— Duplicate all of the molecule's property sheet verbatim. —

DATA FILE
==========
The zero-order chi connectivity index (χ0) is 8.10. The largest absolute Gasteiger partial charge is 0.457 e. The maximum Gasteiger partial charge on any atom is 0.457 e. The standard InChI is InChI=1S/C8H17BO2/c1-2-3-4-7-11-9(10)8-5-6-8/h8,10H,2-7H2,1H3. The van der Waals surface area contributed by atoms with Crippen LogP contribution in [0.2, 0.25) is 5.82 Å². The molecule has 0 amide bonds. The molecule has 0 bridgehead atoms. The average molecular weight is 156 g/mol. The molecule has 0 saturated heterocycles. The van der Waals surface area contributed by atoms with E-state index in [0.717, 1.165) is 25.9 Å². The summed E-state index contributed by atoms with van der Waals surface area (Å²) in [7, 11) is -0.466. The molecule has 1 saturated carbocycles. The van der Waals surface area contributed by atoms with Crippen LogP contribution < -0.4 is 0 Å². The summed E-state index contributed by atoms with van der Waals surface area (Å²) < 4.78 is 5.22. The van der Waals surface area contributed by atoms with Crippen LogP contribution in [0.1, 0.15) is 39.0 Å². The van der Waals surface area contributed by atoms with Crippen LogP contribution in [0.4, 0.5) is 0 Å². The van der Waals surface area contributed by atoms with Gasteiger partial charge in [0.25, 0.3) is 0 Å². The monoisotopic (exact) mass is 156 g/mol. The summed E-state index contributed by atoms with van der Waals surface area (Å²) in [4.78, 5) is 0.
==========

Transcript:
The zero-order chi connectivity index (χ0) is 8.10. The largest absolute Gasteiger partial charge is 0.457 e. The maximum Gasteiger partial charge on any atom is 0.457 e. The standard InChI is InChI=1S/C8H17BO2/c1-2-3-4-7-11-9(10)8-5-6-8/h8,10H,2-7H2,1H3. The van der Waals surface area contributed by atoms with Crippen LogP contribution in [0.2, 0.25) is 5.82 Å². The molecule has 0 amide bonds. The molecule has 0 bridgehead atoms. The average molecular weight is 156 g/mol. The molecule has 0 saturated heterocycles. The van der Waals surface area contributed by atoms with E-state index in [0.717, 1.165) is 25.9 Å². The summed E-state index contributed by atoms with van der Waals surface area (Å²) in [7, 11) is -0.466. The molecule has 1 saturated carbocycles. The van der Waals surface area contributed by atoms with Crippen LogP contribution < -0.4 is 0 Å². The summed E-state index contributed by atoms with van der Waals surface area (Å²) < 4.78 is 5.22. The van der Waals surface area contributed by atoms with Crippen LogP contribution in [0.1, 0.15) is 39.0 Å². The van der Waals surface area contributed by atoms with Crippen LogP contribution in [0.4, 0.5) is 0 Å². The van der Waals surface area contributed by atoms with Gasteiger partial charge in [0.25, 0.3) is 0 Å². The monoisotopic (exact) mass is 156 g/mol. The summed E-state index contributed by atoms with van der Waals surface area (Å²) in [4.78, 5) is 0.